Postby chiggerbit » Wed Sep 27, 2006 9:41 pm

<!--EZCODE AUTOLINK START--><a href="http://www.boston.com/globe/spotlight/abuse/archives/071592_porter.htm">www.boston.com/globe/spot...porter.htm</a><!--EZCODE AUTOLINK END--><br> <p></p><i></i>
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Re: Where they're sent

Postby Project Willow » Wed Sep 27, 2006 10:24 pm

I'm reading, just not much time to get into details right now.<br><br>Sarabit, good for you speaking out!<br><br>Has anyone contacted SNAP about this thread?<br>It looks as though priests have been relocated all over the place. <p></p><i></i>
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Re: Where they're sent

Postby chiggerbit » Wed Sep 27, 2006 10:26 pm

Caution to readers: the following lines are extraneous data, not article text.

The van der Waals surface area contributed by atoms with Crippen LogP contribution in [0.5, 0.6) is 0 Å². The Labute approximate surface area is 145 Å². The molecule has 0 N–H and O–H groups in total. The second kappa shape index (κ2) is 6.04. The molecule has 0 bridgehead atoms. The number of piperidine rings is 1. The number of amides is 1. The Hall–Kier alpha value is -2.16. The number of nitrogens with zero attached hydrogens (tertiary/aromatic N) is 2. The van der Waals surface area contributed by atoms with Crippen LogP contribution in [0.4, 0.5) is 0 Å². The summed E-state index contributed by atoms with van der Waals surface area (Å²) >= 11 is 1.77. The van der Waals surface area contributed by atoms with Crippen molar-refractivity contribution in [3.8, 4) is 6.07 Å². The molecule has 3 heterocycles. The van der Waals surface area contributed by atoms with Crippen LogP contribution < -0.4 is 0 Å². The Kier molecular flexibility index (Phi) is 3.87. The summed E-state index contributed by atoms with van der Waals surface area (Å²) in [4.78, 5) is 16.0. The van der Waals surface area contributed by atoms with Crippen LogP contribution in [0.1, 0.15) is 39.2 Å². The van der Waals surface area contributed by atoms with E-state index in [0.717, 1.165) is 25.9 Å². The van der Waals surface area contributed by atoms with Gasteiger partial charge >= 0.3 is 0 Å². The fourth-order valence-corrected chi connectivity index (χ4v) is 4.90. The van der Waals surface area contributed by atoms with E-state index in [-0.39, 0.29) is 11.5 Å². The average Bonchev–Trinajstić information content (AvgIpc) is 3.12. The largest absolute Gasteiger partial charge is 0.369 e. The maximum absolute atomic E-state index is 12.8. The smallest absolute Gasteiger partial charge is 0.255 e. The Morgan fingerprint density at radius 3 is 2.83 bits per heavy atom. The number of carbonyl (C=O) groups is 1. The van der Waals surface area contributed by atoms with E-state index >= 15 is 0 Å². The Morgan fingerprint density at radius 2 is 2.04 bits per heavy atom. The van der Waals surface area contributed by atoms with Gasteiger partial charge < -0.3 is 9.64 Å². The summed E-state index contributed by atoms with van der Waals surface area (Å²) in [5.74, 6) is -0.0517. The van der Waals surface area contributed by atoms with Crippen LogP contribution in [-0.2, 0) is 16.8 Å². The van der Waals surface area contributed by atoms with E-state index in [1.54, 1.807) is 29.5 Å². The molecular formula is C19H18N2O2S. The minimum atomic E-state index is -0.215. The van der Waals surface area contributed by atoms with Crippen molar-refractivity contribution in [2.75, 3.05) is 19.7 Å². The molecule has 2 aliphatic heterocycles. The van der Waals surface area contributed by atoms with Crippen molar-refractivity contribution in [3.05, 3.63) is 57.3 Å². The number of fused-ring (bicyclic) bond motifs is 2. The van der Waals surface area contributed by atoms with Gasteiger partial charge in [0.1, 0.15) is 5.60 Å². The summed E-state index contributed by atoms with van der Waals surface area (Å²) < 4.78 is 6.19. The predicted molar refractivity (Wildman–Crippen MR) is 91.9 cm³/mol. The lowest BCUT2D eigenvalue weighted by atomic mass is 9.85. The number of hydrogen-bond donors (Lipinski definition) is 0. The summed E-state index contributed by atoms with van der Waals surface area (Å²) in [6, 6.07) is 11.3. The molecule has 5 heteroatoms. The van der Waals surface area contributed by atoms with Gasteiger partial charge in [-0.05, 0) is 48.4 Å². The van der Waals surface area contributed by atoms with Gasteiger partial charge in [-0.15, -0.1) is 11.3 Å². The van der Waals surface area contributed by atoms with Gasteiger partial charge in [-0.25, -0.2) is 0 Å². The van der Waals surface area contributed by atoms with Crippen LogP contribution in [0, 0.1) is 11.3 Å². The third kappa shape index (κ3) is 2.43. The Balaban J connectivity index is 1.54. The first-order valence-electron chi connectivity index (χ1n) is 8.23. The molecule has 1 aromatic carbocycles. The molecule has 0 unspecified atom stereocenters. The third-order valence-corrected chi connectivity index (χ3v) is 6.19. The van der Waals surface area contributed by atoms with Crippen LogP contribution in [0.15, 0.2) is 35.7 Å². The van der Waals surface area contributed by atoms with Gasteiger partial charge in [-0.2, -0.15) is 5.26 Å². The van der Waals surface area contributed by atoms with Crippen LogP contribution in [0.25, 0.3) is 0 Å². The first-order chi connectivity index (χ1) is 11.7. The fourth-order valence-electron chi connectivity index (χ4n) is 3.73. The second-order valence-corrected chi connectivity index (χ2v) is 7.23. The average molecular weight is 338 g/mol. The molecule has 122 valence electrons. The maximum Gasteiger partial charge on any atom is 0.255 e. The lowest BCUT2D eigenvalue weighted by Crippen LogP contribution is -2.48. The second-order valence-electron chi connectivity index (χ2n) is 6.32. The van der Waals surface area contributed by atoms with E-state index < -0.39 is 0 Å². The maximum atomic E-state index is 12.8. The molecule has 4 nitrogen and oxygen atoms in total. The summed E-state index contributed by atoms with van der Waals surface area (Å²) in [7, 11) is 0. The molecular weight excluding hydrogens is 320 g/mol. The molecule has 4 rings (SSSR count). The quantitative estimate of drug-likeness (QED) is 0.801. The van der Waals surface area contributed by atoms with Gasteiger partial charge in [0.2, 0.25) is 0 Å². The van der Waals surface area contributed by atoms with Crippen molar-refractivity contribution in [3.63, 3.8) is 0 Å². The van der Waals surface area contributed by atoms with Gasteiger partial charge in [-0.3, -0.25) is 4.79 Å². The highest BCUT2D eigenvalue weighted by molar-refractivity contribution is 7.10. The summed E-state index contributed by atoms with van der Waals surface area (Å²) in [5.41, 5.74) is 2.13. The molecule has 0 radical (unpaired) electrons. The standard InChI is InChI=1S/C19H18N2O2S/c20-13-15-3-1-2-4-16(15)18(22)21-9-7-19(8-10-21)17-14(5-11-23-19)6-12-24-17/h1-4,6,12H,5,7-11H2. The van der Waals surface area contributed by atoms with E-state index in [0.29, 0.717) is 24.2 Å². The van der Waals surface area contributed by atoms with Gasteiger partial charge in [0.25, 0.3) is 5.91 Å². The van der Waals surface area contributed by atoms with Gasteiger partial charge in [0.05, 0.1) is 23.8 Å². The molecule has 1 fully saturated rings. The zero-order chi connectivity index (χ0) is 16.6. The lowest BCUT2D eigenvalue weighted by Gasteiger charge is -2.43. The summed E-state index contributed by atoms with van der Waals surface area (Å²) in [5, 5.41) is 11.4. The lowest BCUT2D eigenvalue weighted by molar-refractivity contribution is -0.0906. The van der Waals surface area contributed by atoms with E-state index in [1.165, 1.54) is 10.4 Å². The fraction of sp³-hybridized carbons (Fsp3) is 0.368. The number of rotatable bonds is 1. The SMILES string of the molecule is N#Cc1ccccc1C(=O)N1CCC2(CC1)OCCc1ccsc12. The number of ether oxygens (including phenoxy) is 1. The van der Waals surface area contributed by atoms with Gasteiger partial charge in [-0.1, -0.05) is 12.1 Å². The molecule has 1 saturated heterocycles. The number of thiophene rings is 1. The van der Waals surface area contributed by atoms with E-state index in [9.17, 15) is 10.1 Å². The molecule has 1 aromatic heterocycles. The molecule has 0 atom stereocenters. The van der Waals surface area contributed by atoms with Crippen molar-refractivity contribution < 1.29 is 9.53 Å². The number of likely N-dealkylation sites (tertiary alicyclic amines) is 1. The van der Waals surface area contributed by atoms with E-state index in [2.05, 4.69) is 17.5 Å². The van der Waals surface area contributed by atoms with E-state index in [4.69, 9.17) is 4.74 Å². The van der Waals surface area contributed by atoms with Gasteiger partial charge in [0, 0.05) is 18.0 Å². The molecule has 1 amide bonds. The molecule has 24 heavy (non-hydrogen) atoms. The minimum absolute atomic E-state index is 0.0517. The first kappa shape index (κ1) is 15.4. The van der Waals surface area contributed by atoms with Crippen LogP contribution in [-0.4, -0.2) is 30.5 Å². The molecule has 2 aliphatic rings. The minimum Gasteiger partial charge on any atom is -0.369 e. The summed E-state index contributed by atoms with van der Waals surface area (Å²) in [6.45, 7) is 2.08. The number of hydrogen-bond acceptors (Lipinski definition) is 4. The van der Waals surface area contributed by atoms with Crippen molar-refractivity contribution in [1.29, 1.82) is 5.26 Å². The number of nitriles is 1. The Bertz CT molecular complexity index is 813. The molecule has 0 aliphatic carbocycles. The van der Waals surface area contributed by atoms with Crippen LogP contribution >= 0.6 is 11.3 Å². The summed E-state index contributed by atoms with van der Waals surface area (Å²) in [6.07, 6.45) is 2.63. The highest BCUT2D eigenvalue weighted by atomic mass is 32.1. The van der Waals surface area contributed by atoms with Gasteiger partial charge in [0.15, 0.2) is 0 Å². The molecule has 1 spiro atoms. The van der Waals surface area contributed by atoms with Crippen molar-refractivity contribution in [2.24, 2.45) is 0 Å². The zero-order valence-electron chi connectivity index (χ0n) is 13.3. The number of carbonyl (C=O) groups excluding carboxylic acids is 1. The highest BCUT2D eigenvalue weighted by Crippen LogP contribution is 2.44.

Oh, wow, Truth or Consequences:<br><br><!--EZCODE ITALIC START--><em>"...James Porter seemed to do well in the Paraclete program, which was long on rest and prayer but short on therapy. While the Paracletes occasionally dispensed Depo-Provera to suppress sexual appetites, most of the program involved meditation, wilderness experience, and pottery classes, while individual counseling was restricted to one hour per week. “What we do here is forgive,” one of the Paraclete directors, Father William Perri, told the Rocky Mountain News in 1987. “That means sometimes making some very hard decisions because some things are very hard to forgive.” Father William Foley, head of the Paraclete order, had a simpler prescription for judging his “guests” and their progress: “We just get an intuition that they’re going to work out.” <br><br>By July 1967 the Paraclete staff saw “real hope” for Porter’s rehabilitation, and he was recommended for a trial basis to say Mass at various churches in New Mexico. Bishop Connolly contributed a letter to the archbishop of Santa Fe, announcing, “I cheerfully endorse [Porter’s] application” there. Assigned to fill in for a vacationing priest at Truth-or-Consequences, New Mexico, Porter soon relapsed into “his old failings” (as described in Paraclete files) and molested at least six more children - including one victim confined to a full-body cast at a local hospital...."</em><!--EZCODE ITALIC END--> <p></p><i>Edited by: <A HREF=http://p216.ezboard.com/brigorousintuition.showUserPublicProfile?gid=chiggerbit@rigorousintuition>chiggerbit</A> at: 9/27/06 8:32 pm<br></i>